Things People With Multiple Myeloma Wish You Knew

Multiple myeloma is a rare type of blood cancer that affects less than 1% of Americans. It can seriously damage your life. But better treatments and greater awareness of the disease bring power and hope. And a diagnosis doesn’t mean you have to put your life on hold.

Here are a few other things you might not know about multiple myeloma.

It is not bone cancer but can cause bone problems

Multiple myeloma affects plasma cells, the anti-infective white blood cells that are a key part of your body’s defenses or the immune system. Cancer starts in the bone marrow, the soft, spongy tissue inside the bones where blood cells are made. This can lead to problems such as back and bone pain, fatigue, and repeated or long-lasting infections.

Weakened bones are also common in people with multiple myeloma, so they need to be more careful in their daily life. Samantha Hines of Dacula, Georgia, learned she had the disease in 2018, after a visit to the chiropractor left her with 18 broken ribs. “When he cracked my back, it broke my rib cage,” says Hines, a 55-year-old security professional with the IRS.

She recently had surgery to repair a crushed vertebra, one of the small bones in her spine. “It could be from sneezing too hard, coughing too hard, or running.”

It doesn’t just happen in the elderly

Most people with this type of cancer find out they have it when they are 65 or older.

Hines was in her early fifties. And Jameca Barrett was only 26.

“It struck me at a time when most of my peers were building their careers,” says Barrett, now 44, living in Fairburn, Ga. “They were just about to build where they were going to be, and I had this opportunity in my life.”

Barrett believes her young age prevented her from being diagnosed earlier. She fell very ill twice – once with kidney failure, a complication of multiple myeloma – before ending up in the emergency room, where an imaging test spotted the cancer. “Even when they did the scan, even on the notes it said, ‘OK, we see multiple myeloma, but her age is against her having it,’” she said.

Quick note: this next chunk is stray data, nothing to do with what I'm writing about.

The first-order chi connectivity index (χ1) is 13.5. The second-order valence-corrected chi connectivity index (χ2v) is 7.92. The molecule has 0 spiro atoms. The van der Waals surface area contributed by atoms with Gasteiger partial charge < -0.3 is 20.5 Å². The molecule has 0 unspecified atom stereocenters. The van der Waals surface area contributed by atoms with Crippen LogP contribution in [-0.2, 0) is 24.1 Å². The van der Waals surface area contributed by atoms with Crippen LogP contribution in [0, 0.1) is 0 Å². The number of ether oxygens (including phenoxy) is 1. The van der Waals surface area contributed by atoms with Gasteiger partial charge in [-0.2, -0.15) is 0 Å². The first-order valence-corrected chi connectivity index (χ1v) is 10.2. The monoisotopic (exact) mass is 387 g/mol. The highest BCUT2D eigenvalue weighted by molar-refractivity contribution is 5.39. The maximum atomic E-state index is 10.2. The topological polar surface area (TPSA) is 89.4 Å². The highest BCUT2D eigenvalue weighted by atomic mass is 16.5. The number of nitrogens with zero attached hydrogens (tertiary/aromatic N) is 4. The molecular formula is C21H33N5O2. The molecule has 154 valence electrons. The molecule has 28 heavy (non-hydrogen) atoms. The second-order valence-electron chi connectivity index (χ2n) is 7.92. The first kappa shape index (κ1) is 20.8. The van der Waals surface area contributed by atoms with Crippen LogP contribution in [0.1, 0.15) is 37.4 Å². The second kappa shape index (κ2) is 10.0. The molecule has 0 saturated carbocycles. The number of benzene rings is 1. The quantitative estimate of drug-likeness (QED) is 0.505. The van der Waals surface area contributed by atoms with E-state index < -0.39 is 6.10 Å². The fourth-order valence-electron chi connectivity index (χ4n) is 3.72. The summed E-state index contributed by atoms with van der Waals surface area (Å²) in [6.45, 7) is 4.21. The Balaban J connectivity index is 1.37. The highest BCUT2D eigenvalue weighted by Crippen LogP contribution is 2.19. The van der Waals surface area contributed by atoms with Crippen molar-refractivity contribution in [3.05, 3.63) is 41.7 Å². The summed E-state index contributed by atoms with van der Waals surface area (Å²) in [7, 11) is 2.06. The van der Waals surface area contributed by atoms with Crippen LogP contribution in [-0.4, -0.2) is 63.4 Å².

His doctors were surprised for a reason: less than 1% of cases are in people under 35

There is a racial divide

Multiple myeloma is the most common type of blood cancer in African Americans, who are twice as likely to get it than whites. About 20% of people with the disease are black. One estimate predicts that by 2034, nearly a quarter of new diagnoses will be in African Americans.

Experts are not sure of the exact reason. But Barrett sees barriers within the African American community that prevent more people from being diagnosed and treated.

She says the high costs of health insurance, doctor’s visits and medications are a problem.

“The second thing is just the lack of knowledge,” she says. “It’s better now, but for so many years there just wasn’t enough information for the patient to know what multiple myeloma is.”

A third hurdle for some people in the black community, she says, is reluctance to get a second opinion when your doctor tells you you’re healthy but you’re worried you’re not.

“I think we’re often the prey, if you trust a supplier and their word is the law,” Barrett says. “Sometimes I think our community either doesn’t understand the value of a second opinion or that they don’t realize that they have an opportunity to say, ‘You know, let me check it out. Because I always feel like there’s something wrong with me, and you tell me I’m fine. ”